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Why the 2020 Zero SR/F Should Be Your First Electric Motorcycle

On a series of test rides, the zero-emissions machine impressed us with its 140 ft lbs of torque and city range of 161 miles.

The Zero SR/F electric motorcycle. Photo: Courtesy of Zero Motorcycles.

One ride on the 2020 Zero SR/F stood out as the crucible, the moment in our three-week test that would help to determine whether now is the time to own an electric motorcycle. That moment came when I set off on the SR/F for an evening of American Flat Track (AFT) racing.

The national series was visiting Perris Auto Speedway about 50 miles from my home near Palm Springs, Calif. AFT had hosted Robb Report earlier this year at Daytona Beach and imparted the sport’s unique riding style. But would the SR/F have enough battery capacity to make the round trip, or might I spend the night with the coyotes?

The Zero SR/F electric motorcycle.

The 2020 Zero SR/F electric motorcycle.  Photo: Courtesy of Zero Motorcycles.

Available in Standard ($18,995) and Premium ($20,995) variants that differ mainly in charging rate and capacity, the SR/F represents the highest achievement in Zero Motorcycles’ 13-year history. Looking trim and nicely detailed, this streetfighter—which is now arriving in the approximately 100 Zero dealerships nationwide—offers superbike performance with output of 110 hp and 140 ft lbs of torque. The latter measure is phenomenal for a motorcycle and results in pyrotechnic acceleration.

Before going to the racetrack, the debonair SR/F had already established its prowess around town, thanks in part to being fitted with an unsightly but useful top case for errands. And there were repeated 50-mile sport rides over Pioneertown, Pipes Canyon and Old Woman Springs Roads in San Bernardino County. The semi-tucked riding position was ideal for these short blasts and enhanced my confidence in the 484-pound bike’s fine handling and braking.

The Zero SR/F electric motorcycle.

The SR/F has five ride modes—Eco, Street, Sport, Rain and Custom.  Photo: Courtesy of Zero Motorcycles.

The SR/F has five ride modes—Eco, Street, Sport, Rain and Custom—and they can be changed on the fly. We chose Eco for urban and some highway riding and enjoyed adequate throttle response. Strong regenerative deceleration helped to stop the bike at intersections, with just light braking required, and sent current back to the battery to extend range. As the choice for the rural loop through Pipes Canyon, Sport delivered the grunt but contributed little regeneration; without this equivalent of engine braking, I had to use the binders more heavily than usual and found myself entering a couple of corners too hot. Luckily, they weren’t places where sand had blown onto the road. Meanwhile, around town, Street mode delivered plenty of rip but also added a bit of regen.

Besides the lack of a booming exhaust note, riding an electric motorcycle is different in subtle ways. There is no searing hot exhaust pipe and no engine vibration. Direct drive to the rear wheel by a carbon-fiber-reinforced belt dispenses with clutching and shifting. And of course, who needs gasoline? Zero says the typical cost of recharging is $1.61. The “tank” has a lockable internal storage compartment large enough to admit a few items and another door for accessing the charge port.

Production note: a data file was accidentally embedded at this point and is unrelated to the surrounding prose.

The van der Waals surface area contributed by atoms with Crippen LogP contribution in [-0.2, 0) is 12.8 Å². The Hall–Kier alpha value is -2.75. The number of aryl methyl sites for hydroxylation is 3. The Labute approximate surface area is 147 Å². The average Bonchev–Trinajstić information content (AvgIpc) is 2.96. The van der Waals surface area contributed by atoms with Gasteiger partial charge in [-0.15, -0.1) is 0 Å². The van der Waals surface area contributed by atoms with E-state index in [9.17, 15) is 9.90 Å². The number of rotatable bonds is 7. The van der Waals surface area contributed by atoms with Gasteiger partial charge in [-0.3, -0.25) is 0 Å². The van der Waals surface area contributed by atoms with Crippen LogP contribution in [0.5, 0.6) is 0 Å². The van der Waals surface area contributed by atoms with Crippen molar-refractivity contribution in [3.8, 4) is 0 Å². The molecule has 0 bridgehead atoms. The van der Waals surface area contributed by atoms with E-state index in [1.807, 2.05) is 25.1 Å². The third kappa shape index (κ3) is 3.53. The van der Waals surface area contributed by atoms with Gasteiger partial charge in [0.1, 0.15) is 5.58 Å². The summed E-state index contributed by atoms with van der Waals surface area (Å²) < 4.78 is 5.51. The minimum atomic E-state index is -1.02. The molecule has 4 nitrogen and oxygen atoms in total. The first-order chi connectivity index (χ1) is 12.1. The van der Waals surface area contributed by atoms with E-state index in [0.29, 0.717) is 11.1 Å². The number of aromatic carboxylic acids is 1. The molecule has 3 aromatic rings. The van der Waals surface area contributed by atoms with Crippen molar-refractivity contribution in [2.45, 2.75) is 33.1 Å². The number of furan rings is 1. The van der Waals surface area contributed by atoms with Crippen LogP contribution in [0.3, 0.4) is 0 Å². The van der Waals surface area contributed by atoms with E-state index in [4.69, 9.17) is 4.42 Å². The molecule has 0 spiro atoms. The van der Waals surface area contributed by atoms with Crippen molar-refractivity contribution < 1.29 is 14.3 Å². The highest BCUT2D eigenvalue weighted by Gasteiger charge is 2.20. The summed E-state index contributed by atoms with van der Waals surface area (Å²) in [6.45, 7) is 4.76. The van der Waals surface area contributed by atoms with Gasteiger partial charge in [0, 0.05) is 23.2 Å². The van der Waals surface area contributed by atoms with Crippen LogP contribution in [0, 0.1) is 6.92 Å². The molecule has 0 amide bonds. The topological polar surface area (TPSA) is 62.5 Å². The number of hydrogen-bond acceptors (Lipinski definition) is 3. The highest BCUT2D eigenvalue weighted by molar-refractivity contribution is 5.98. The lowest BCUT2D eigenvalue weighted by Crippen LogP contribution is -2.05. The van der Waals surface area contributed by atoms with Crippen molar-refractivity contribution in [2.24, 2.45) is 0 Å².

The Zero SR/F electric motorcycle.

With the Premium’s 6.0-kilowatt rapid charger, the bike can be back at 95 percent in 80 minutes.  Photo: Courtesy of Zero Motorcycles.

The stealth of the SR/F provided amusement when launching from stoplights. To other drivers, this Boardwalk Red wonder must have been a great mystery, like a silent volley from a cannon. Generally, though, I proceeded conservatively. Riders depend in part on the engine note to make drivers aware of their presence, but the SR/F sneaks up on everybody. Riders also depend on engine sound to confirm the throttle’s opening or closing. Instead, my fingers encased in thick leather gloves sometimes failed to roll completely out of the throttle, so the bike wanted to creep when I wanted to stop. Could there be an audible confirmation, perhaps a discreet clicking, to indicate full closure?

Range for local sorties was always sufficient. Zero states city range at 161 miles, which would be in Eco mode’s good graces. Highway range is as low as 82 miles at 70 mph. Recharging can be accomplished in as little as 80 minutes (to 95 percent) with the SR/F Premium’s 6.0-kilowatt rapid charger. Or the bike can connect to a standard 110-volt outlet and recharge overnight.

The dash of the Zero SR/F electric motorcycle.

The SR/F’s display can be customized.  Photo: Courtesy of Zero Motorcycles.

After my 49.7-mile Eco-mode outbound leg to the speedway, the instrument display showed 46 percent state of charge and 52 miles remaining. Imagining the coyotes howling at midnight, I plugged in at AFT’s broadcast trailer and enjoyed the racing. Their generosity allowed me to head home 92-percent charged. Sport mode suited this freeway gallop, and the SR/F delivered me with 37 percent remaining. It should be noted that gas motorcycles have a single-tank range of at least 150 miles and could complete the round trip with one-third tank to spare.

Despite limitations, the SR/F is a pleasing motorcycle. Note: Zero’s Power Tank, available in the fall, will extend range to as much as 200 miles. So, is it time to own an electric? The SR/F is handsome, strong and quiet. But it’s incapable of a full day’s ride with friends. If you already own an all-purpose bike, the SR/F could be the next logical addition to the stable.

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